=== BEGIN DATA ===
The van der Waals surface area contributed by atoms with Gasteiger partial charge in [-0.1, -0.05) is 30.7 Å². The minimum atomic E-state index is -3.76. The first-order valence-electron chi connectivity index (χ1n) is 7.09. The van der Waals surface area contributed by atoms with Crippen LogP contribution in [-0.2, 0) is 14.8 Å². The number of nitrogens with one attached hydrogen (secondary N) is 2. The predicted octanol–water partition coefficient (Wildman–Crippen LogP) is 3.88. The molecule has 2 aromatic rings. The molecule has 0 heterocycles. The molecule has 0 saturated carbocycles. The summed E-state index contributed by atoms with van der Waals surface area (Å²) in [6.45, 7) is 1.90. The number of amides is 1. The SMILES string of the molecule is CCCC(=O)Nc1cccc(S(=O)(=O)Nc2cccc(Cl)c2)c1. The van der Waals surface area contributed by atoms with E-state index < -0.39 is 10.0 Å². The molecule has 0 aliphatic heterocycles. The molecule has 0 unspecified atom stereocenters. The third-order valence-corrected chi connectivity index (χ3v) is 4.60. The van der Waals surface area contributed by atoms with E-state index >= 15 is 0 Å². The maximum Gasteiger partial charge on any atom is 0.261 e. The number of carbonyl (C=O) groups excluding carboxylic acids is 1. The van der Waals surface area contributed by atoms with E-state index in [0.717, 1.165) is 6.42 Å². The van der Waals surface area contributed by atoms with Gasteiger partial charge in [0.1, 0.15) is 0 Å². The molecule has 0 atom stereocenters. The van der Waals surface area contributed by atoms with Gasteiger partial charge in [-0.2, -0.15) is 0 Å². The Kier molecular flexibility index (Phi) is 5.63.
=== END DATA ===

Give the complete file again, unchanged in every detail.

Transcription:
The van der Waals surface area contributed by atoms with Gasteiger partial charge in [-0.1, -0.05) is 30.7 Å². The minimum atomic E-state index is -3.76. The first-order valence-electron chi connectivity index (χ1n) is 7.09. The van der Waals surface area contributed by atoms with Crippen LogP contribution in [-0.2, 0) is 14.8 Å². The number of nitrogens with one attached hydrogen (secondary N) is 2. The predicted octanol–water partition coefficient (Wildman–Crippen LogP) is 3.88. The molecule has 2 aromatic rings. The molecule has 0 heterocycles. The molecule has 0 saturated carbocycles. The summed E-state index contributed by atoms with van der Waals surface area (Å²) in [6.45, 7) is 1.90. The number of amides is 1. The SMILES string of the molecule is CCCC(=O)Nc1cccc(S(=O)(=O)Nc2cccc(Cl)c2)c1. The van der Waals surface area contributed by atoms with E-state index < -0.39 is 10.0 Å². The molecule has 0 aliphatic heterocycles. The molecule has 0 unspecified atom stereocenters. The third-order valence-corrected chi connectivity index (χ3v) is 4.60. The van der Waals surface area contributed by atoms with E-state index >= 15 is 0 Å². The maximum Gasteiger partial charge on any atom is 0.261 e. The number of carbonyl (C=O) groups excluding carboxylic acids is 1. The van der Waals surface area contributed by atoms with E-state index in [0.717, 1.165) is 6.42 Å². The van der Waals surface area contributed by atoms with Gasteiger partial charge in [0.1, 0.15) is 0 Å². The molecule has 0 atom stereocenters. The van der Waals surface area contributed by atoms with Gasteiger partial charge in [-0.2, -0.15) is 0 Å². The Kier molecular flexibility index (Phi) is 5.63.